What is happening to our rural people? 75



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There is a higher mortality rate in rural NSW than there is in Iraq.

This alarming statistic is just another reminder that our outback communities are being forgotten when it comes to health services, to the point where the life expectancy in the bush is much less than in our cities. They say that a tree change is wonderful and serene, but there is a much darker side.

The Australian Bureau of Statistics has revealed that people living in remote western NSW will live a shorter life than if they lived in North Korea, or even Iraq. The life expectancy in war-torn Iraq is 68.5 and North Korea’s is 69, while our country NSW residents are only expected to live to 67.8 years.

Bourke Shire, 800km north-west of Sydney, is one of the worst affected, a fact the mayor Andrew Lewis is all too familiar with. He told SMH, “We always talk about the bush being a good lifestyle, but you die out here. It’s a “she’ll be right” attitude. Next thing you know, you’re dead”. So why is there a higher death rate in our rural NSW, as well as Western Australia and the Northern Territory? According to Scott McLachlan, the chief executive officer of the Western NSW Local Health District, it’s because of the amount of people who suffer from diabetes, obesity and whom smoke regularly.

On top of physical health issues, it’s no secret that our outback farmers and workers are suffering from depression. Beyond Blue says that isolation and difficulty accessing services are some of the challenges faced by men living in rural and remote communities. For those making a living from the land, there is some evidence to suggest that the farm environment is hazardous to mental health.

A higher amount of indigenous people means that the Bourke region and other towns in rural Australia automatically face more adversity. We have a long way to go when it comes to our rural health – there is a real lack of rural health services and those with undiagnosed health issues are not being checked until it’s too late. The Local Health District believes the scarce amount of GPs with obstetric and anaesthetic skills could give reason to the dying facilities in western NSW. Recruiting these professionals is extremely difficult so it poses another question – should there be an incentive for ill rural Australians to move to the city for treatment? Is that even feasible?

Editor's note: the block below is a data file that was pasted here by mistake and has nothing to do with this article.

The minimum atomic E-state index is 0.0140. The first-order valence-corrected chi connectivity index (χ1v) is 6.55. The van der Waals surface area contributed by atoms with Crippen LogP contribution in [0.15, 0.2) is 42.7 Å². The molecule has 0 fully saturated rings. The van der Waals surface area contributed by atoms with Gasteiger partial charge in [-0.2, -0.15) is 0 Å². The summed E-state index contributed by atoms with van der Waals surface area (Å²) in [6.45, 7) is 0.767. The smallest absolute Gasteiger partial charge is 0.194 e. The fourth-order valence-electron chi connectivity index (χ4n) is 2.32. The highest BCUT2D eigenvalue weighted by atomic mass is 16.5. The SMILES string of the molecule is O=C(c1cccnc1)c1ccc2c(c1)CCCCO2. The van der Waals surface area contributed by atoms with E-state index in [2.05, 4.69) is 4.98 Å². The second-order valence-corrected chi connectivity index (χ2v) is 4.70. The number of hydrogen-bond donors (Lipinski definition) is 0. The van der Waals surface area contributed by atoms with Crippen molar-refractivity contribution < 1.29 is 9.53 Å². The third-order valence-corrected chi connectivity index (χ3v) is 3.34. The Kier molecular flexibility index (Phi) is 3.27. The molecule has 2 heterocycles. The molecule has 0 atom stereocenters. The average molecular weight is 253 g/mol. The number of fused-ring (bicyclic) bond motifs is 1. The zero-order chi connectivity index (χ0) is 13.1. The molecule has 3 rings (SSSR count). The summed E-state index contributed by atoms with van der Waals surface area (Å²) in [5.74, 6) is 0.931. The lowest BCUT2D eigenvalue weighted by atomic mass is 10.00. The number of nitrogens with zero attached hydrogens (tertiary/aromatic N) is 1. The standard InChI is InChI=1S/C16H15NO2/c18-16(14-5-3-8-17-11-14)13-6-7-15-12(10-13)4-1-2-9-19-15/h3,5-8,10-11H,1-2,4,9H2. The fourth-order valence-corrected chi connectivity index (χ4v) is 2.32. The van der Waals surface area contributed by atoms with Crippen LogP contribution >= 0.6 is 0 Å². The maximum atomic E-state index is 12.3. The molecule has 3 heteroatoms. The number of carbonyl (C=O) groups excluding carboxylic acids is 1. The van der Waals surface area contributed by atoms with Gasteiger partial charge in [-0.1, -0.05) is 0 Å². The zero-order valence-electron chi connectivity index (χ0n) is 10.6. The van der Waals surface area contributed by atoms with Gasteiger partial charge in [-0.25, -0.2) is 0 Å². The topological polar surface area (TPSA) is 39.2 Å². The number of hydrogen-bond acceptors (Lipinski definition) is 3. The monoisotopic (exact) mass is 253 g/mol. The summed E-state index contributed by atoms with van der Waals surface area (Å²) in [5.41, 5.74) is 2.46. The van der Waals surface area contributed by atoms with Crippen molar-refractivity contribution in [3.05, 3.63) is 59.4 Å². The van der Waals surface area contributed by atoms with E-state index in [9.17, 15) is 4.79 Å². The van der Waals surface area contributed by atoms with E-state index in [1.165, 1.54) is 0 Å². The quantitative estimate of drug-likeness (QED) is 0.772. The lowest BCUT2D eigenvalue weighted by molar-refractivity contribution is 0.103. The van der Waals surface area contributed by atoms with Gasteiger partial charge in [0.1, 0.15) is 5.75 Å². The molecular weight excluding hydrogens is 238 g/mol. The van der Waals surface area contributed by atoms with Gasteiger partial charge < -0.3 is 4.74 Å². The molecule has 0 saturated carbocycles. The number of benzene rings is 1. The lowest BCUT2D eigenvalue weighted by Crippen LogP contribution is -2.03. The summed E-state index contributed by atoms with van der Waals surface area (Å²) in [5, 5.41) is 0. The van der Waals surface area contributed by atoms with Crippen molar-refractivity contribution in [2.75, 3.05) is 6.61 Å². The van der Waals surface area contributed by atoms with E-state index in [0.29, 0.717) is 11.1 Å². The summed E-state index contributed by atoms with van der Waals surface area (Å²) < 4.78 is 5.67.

What are your thoughts on this? Is the higher mortality rate due to lack of health care? Or is it that these people need early intervention? Maybe it’s the depression? Tell us below.

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  1. The ‘she’ll be right’ attitude also plays a big part in the number of deaths or accidents that occur in the outback. Farm life is just plain dangerous. The old saying ‘a farmers work is never done’ is so very true and unfortunately corners are cut and blind eyes are turned just to make sure the job get done! OH&S standards don’t exist in the bush. Everyday when my hubby comes in of an evening I say a silent ‘thanks’.

    4 REPLY
    • OHS. Rules exist in rural S.A. and are as closely adhered to as in city. From what I have seen… Also environmental issues with land and water … The aluminium and phosphorous sprayed in the air falls to the ground. The earth needs detoxing too….not contaminated…. We should have listened to the aborigine elders and stayed In tune with the land and rivers…